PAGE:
A quote often attributed to Abraham Lincoln seems fitting right about now.
“Life is hard but so very beautiful.”Attributed to Lincoln, but I have not been able to verify this. Still, it’s a great quote.
There is a lot of uncertainty right now about what will happen next. All of the schools in our areas have been cancelled until at least the middle of April at which time they will evaluate the situation and determine when (if) it will be safe to return to school. Many businesses are either temporarily closing or paring down their hours which, in turn, creates uncertainty for the workers who are (hopefully temporarily) displaced. The next fear is that when the smoke clears, we will find ourselves in an economic recession, if we’re not already there.
I’m currently trying to come up with a plan for how to teach two different Advanced Placement courses without being able to see my students in person while also helping my wife make sure our own kids are keeping up with the work their teachers are sending them and keeping all of us from going crazy. It’s a major adjustment, but we’re getting through it.
Even as bad as things are in many parts of the world right now with the Coronavirus, seeing how people in many communities are pulling together is a beautiful thing. We are all having to deal with what we will surely later see as minor inconveniences in order to keep a potentially lethal virus from spreading any faster than it already has.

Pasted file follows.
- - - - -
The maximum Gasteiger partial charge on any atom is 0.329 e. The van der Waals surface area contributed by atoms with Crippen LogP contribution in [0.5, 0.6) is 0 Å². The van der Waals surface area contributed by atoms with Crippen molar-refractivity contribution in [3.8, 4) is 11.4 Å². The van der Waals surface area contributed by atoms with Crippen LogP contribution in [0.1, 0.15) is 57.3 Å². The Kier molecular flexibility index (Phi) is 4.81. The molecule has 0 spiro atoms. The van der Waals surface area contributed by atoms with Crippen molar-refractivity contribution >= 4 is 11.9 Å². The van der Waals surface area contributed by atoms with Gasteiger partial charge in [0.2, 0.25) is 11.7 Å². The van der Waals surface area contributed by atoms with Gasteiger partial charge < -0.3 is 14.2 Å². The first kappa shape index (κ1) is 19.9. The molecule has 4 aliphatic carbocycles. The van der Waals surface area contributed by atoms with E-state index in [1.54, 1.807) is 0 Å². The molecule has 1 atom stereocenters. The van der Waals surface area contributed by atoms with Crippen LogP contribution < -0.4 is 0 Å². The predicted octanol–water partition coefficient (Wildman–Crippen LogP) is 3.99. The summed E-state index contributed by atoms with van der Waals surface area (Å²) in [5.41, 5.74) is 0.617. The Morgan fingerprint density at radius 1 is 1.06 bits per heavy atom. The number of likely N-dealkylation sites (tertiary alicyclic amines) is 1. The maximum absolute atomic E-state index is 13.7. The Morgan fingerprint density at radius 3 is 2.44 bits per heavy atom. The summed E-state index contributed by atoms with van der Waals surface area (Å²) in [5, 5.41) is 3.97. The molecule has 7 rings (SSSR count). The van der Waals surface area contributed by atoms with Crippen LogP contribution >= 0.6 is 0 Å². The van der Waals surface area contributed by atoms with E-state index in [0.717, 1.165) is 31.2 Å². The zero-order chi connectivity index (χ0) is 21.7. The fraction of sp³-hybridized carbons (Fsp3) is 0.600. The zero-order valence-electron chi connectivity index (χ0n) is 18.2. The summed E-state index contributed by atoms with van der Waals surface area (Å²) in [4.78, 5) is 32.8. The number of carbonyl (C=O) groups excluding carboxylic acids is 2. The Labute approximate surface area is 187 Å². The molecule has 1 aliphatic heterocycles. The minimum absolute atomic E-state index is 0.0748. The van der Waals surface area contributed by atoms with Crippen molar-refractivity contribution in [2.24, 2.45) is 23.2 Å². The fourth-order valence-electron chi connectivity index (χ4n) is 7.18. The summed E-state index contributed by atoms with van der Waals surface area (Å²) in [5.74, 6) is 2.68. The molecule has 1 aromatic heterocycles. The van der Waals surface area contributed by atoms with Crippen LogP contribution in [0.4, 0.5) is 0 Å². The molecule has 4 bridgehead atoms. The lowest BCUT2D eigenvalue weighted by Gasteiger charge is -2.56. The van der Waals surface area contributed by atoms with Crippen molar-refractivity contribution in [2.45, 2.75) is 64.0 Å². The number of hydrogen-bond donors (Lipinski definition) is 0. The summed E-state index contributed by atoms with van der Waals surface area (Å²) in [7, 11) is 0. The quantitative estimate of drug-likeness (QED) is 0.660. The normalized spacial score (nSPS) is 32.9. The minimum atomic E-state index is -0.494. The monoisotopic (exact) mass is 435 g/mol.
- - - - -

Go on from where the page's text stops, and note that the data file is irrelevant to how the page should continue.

One of the best life lessons my parents taught me was not to worry about things I can’t control. It was a hard lesson to learn, but it has been very valuable in my adult life.
We can’t keep people from freaking out and buying all of the toilet paper in the store. We can’t help it that some people are not taking the threat seriously. We can’t help it that many national government leaders were so slow to act. (Actually, we can help this one. Go vote!)
But we can determine our own response to this and every situation. We can be extra careful about washing our hands and not touching our face. We can keep our distance from others and socially isolate ourselves. It may be inconvenient in the short term, but in the long term, it will work wonders to slow down the spread of the disease in the US or where ever you are. We are all in this together.
One of the most dramatic examples of the ability of people to cope with a horrible situation is the quarantined Italians having jam sessions on their balconies. What a testament to the human will.
We can also determine how we use the extra time that we have at home. Two notable stories that have come out recently highlight what someone can do in a situation like this. One was about Shakespeare writing King Lear during a quarantine in the 1600s. The other was about how Issac Newton, as a quarantined student at Cambridge, developed his theories about Calculus, optics, and gravity, among other things that I don’t understand.
This truly is a beautiful life that we’ve been given. Yes, things are difficult right now, but that will help us appreciate the good things even more later. Do something great with any extra time you have. And be a good citizen. STAY HOME!